Minute Maid Fruit Juicee Frozen Snacks

Yes, that's "Juicee" with two e's at the end. These twisted, wedge-shaped ice bars were a surprise hit, first made for a school lunch program in New York. The company decided to take them nationwide and turn them into a commercial product after kids in the lunch program fell hard for the icy treats. These were like ice bars but without the stick; the wedge shape made them easier to hold while you ate them. Minute Maid still sells a frozen juice product with the same shape nowadays, but the current product is 100% juice, while the Juicees were 90% juice.

Five Alive

Sometimes a product is still around but is linked with the 1980s in people's minds, often resulting in surprise when those people find the product still in production. In the United States, that describes Five Alive juice, which is available outside the country and shows up randomly in stores here. Kids loved drinking this stuff; a post on Reddit elicited several comments about how good it was.

Five Alive featured a mix of orange, lemon, lime, tangerine, and grapefruit juices. It was available in cartons and as juice concentrate. Five Alive isn't widely available in the U.S. but was available in Canada in 2019. But, a writer for radio station WBKR in Owensboro, Kentucky, wrote on the station's website that he found Five Alive in concentrate form in 2020 in a local Kroger.

Jolly Rancher Stix (the large size)

Jolly Rancher Stix still exist, but those are shorter than the ones kids in the 1970s and 1980s could get. The larger Stix came in just a few flavors, including the spicy cinnamon Fire Stix. They took a long time to eat, and as this Redditor reminds us, if you broke off just the right amount, you could stick it on the roof of your mouth and pretend it was a retainer.

The Stix were also some of the sharpest candies around, and we don't mean their appearance. Kids sucking on the end of one of the Stix could easily whittle it down to a sharp edge, and this Redditor remembers accidentally cutting themselves with the candy. Biting into the Stix could also trap your teeth for a while because the candy could be so sticky once it started to soften up. As this Redditor put it, the candy could "pull your teeth out of your head before the dentist got the chance."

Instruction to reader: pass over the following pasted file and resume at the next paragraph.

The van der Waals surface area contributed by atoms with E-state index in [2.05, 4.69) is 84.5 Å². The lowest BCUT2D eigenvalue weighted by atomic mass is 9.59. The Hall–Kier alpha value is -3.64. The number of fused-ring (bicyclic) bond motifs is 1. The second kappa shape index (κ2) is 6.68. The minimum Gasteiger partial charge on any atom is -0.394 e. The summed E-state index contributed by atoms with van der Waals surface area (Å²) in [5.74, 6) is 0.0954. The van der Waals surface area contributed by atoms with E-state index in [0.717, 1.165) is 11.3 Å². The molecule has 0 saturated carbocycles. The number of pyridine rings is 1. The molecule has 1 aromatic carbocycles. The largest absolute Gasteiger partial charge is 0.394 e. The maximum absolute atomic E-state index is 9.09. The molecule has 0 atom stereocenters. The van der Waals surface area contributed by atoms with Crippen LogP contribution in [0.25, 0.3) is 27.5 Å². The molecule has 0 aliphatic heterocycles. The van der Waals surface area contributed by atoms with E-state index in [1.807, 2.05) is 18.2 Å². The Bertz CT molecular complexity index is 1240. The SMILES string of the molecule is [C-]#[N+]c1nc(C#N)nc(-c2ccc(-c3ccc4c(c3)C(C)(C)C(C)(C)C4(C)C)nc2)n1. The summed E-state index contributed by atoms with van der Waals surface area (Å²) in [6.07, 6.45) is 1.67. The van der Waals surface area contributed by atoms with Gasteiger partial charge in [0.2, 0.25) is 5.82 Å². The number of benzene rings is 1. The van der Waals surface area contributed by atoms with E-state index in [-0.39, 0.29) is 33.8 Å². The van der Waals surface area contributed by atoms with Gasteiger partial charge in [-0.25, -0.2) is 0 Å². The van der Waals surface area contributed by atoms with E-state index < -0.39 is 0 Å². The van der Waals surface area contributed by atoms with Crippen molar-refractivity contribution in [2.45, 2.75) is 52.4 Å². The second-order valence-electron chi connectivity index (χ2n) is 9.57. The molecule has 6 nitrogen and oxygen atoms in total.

Oreo Big Stuf

Oreo does a lot to their cookies, from reducing or expanding the "stuf" inside to making the cookies thinner or thicker. One thing they tried in the 1980s was making the cookie wider — much wider. So much wider that the sandwich cookie looked more like a sandwich than a cookie. Okay, maybe not that big, but it was easily the size of your palm. This was the Oreo Big Stuf, an individually packaged cookie that clocked in at 316 calories.

No one really knows why Nabisco stopped production on the cookie, not even customer service reps from Mondelēz International, which currently makes Oreos. There's at least one petition to bring back the Big Stuf, but for now, Oreos are only expanding vertically with the addition of even more filling.

Pac-Man cereal

The '80s were the arcade decade, with video games taking over popular culture. General Mills wanted to catch up with another company that had released a game-based cereal and decided to focus on "Pac-Man." This was a pretty typical cereal at the time, with corn puffs and marshmallows shaped like Pac-Man and the ghosts in the game. Subsequent versions included Super Pac-Man and Ms. Pac-Man cereals; that last one was the first to have multicolored marshmallows.

The cereal was discontinued in 1988 after the game's popularity started to fade. The cereal made its mark, however; you can view an original box on the website of the Smithsonian's National Museum of American History.

Nature Valley Peanut Butter Boppers

Nature Valley granola bars from General Mills are a long-time lunchbox staple. In the mid-1980s, General Mills decided to produce something a little sweeter than the granola bars, and the result was the Peanut Butter Bopper. These were cylinders of peanut butter covered in chocolate and a topping like nuts or crispy rice. Flavors included Fudge Chip and Cookie Crunch, so these were not the oats and honey that the company's customers were used to.

Peanut Butter Boppers were also much softer to bite into compared to the hard granola bars and were a hit at first. However, General Mills discontinued them for unknown reasons. In 2023, people asked General Mills over social media if the company could bring the Boppers back, but the only answer was that the people running the social media account would let the company know.

Bonkers! fruit candy

Picture a Starburst chew with a two-tone appearance and a fruit-flavored center and you have Bonkers! fruit chews. These were an extremely popular candy in the 1980s, but the chews were later discontinued.

In the mid-2010s, Leaf Brands announced they were going to start making Bonkers! again, hopefully for release in 2015. Nothing happened until 2018 when the company again issued a press release stating the candies were finally coming back. While there are candy sites that list a recent product, those are sold out, and comments on Leaf's Facebook page for Bonkers! ask for updates. Leaf itself doesn't list Bonkers! as a current product, either.